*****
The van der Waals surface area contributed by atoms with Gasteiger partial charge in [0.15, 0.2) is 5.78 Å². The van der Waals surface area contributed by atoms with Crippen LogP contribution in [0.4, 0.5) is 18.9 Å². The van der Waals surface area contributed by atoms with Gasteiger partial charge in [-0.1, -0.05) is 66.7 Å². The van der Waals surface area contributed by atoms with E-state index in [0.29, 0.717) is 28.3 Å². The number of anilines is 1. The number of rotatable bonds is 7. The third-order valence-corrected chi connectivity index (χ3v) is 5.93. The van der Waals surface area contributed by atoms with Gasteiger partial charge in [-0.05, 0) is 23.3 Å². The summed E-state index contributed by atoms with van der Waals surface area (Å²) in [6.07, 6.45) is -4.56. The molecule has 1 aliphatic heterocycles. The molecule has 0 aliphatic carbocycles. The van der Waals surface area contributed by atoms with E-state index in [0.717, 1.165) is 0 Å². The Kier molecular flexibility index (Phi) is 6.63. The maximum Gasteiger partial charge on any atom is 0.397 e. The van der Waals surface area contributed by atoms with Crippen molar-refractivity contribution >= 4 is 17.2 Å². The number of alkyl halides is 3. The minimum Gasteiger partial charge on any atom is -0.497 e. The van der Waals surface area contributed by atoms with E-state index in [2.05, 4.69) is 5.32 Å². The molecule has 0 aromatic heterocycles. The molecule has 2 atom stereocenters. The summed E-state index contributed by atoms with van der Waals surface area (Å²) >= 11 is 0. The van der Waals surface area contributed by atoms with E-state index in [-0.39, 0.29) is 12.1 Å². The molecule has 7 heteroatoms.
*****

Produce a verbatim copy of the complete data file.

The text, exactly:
The van der Waals surface area contributed by atoms with Gasteiger partial charge in [0.15, 0.2) is 5.78 Å². The van der Waals surface area contributed by atoms with Crippen LogP contribution in [0.4, 0.5) is 18.9 Å². The van der Waals surface area contributed by atoms with Gasteiger partial charge in [-0.1, -0.05) is 66.7 Å². The van der Waals surface area contributed by atoms with E-state index in [0.29, 0.717) is 28.3 Å². The number of anilines is 1. The number of rotatable bonds is 7. The third-order valence-corrected chi connectivity index (χ3v) is 5.93. The van der Waals surface area contributed by atoms with Gasteiger partial charge in [-0.05, 0) is 23.3 Å². The summed E-state index contributed by atoms with van der Waals surface area (Å²) in [6.07, 6.45) is -4.56. The molecule has 1 aliphatic heterocycles. The molecule has 0 aliphatic carbocycles. The van der Waals surface area contributed by atoms with E-state index in [0.717, 1.165) is 0 Å². The Kier molecular flexibility index (Phi) is 6.63. The maximum Gasteiger partial charge on any atom is 0.397 e. The van der Waals surface area contributed by atoms with Crippen molar-refractivity contribution >= 4 is 17.2 Å². The number of alkyl halides is 3. The minimum Gasteiger partial charge on any atom is -0.497 e. The van der Waals surface area contributed by atoms with E-state index in [2.05, 4.69) is 5.32 Å². The molecule has 0 aromatic heterocycles. The molecule has 2 atom stereocenters. The summed E-state index contributed by atoms with van der Waals surface area (Å²) >= 11 is 0. The van der Waals surface area contributed by atoms with E-state index in [-0.39, 0.29) is 12.1 Å². The molecule has 7 heteroatoms.